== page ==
November 20/27, 2017: Volume 32, Issue 12
By Reginald Tucker
Colorado Springs, Colo.—If current business trends persist, the next few years should be prosperous for floor covering distributors. That’s according to ITR president and economist Brian Beaulieu, who delivered an enlightening economic keynote presentation at the North American Association of Floor Covering Distributors (NAFCD) conference, which was held in conjunction with the North American Building Material Distribution Association (NBMDA) meeting here earlier this month.
“The economy continues to grow and the consumer is in great shape,” he told attendees in the packed ballroom. “We don’t see anything that can go awry. We see a lot more growth than anything else in our future.”
Beaulieu made it a point to allay attendees’ concerns about the contentious political climate, assuring distributors and manufacturers that the sky is not falling. “Beyond 2022 it’s going to get a little bumpy, but we don’t foresee any recessions. We don’t spend a lot of time listening to politicians.”
Looking at business conditions at this point in time in 2016—when his brother, Alan, addressed the group at last year’s convention—Beaulieu says the U.S. economy at present is rising above year ago levels. He describes it as a “flywheel effect.” In other words, things that happen in the last year—i.e., the Presidential election, policy changes, etc., affect what happens the following year. Still, he noted, conditions are ripe for distributors to prosper. “Whether it’s blue [state] or red [state], you can still make green,” he told attendees. “Stop relying on a tax break to make things better for you. What you do in your business every day has more of an impact on business. Stop worrying about who’s in the White House.”
Indeed, virtually all the major economic indicators point to an economy in recovery. “The stock market, which sees activity six months in advance, is going up,” Beaulieu stated. “The fact that it’s rising in November means we’re looking at positive activity through May of 2018. Based on forecasts, investors can expect a rate of return between 1%-2% over the next five years. You can’t time this market in terms of the lows and highs, but you can decide when you’re going to put fresh money in the market. You just have to be patient.”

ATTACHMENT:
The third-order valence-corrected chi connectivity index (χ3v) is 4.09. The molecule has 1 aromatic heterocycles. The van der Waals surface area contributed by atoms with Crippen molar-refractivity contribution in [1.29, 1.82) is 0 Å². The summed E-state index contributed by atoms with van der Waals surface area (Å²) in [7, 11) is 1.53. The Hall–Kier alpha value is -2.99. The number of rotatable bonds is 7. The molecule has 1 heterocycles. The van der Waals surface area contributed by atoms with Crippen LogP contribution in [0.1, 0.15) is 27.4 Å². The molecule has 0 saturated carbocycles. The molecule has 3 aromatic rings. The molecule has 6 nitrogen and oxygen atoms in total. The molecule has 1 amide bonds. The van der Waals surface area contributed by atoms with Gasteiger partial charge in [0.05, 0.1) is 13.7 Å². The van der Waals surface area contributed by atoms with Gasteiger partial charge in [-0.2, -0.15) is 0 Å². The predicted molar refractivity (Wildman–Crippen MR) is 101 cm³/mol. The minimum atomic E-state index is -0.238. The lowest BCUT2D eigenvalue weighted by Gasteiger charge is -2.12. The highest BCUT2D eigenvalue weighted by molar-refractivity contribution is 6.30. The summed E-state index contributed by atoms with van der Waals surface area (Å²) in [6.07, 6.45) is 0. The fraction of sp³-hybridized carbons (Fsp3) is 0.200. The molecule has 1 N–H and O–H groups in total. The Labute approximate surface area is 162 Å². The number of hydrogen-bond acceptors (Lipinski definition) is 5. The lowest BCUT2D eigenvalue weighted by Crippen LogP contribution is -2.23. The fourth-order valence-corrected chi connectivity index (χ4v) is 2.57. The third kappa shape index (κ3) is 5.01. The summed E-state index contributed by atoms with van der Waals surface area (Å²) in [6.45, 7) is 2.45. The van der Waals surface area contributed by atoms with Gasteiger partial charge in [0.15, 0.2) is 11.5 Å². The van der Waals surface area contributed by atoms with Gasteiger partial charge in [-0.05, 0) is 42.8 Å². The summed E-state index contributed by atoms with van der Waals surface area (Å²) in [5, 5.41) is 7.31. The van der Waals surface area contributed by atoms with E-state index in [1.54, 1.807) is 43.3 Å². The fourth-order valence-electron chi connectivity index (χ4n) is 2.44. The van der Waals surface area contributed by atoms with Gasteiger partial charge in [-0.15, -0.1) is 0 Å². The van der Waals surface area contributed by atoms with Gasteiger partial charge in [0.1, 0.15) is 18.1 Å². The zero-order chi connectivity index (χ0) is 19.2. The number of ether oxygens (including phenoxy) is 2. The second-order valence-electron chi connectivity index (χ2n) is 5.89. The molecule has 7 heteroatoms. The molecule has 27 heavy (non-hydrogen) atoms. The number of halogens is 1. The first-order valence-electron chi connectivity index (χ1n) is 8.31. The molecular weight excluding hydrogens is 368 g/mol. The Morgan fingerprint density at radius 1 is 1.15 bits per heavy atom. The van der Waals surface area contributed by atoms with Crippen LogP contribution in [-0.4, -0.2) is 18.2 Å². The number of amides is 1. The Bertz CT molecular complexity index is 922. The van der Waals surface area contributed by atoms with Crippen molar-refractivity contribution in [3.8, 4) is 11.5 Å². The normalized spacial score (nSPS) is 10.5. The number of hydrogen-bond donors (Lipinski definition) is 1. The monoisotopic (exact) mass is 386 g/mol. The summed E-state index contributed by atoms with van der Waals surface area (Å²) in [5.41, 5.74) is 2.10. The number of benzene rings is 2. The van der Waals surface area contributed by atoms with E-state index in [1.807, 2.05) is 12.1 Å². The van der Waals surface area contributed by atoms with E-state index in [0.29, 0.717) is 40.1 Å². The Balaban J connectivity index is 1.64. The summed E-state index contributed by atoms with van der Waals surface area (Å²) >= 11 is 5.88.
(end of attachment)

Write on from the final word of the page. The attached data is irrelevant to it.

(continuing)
Another positive indicator is the bond market, which Beaulieu says is currently higher than the stock market. “We saw the same thing when Ronald Reagan was elected. U.S. Treasury 10-year bond prices went up when Trump was elected.”
Looking at macro-economic trends, Beaulieu expects the Federal Reserve—under a new chairman—will be far less aggressive about interest rates than initially projected. “My message to you is to take advantage of these low interest rates.”
Another trend moving in America’s favor is its standing in terms of global industrial products. Beaulieu cited statistics showing the U.S. leads the pack, representing 24.7% of the world economy. “The U.S. is No. 1 and will be the leader for the next 100 years. Plus, a growing population almost ensures continued economic growth.”
But Beaulieu didn’t paint a rosy picture all around. He cited data showing the U.S. market will likely face a severe labor shortage in the next 15 years. The good news, he said, is this is not relegated to the U.S. but is rather a global phenomenon. His advice? Become more innovative in the hiring process. “Recruiting is the first part of the battle, but there’s also retainment.”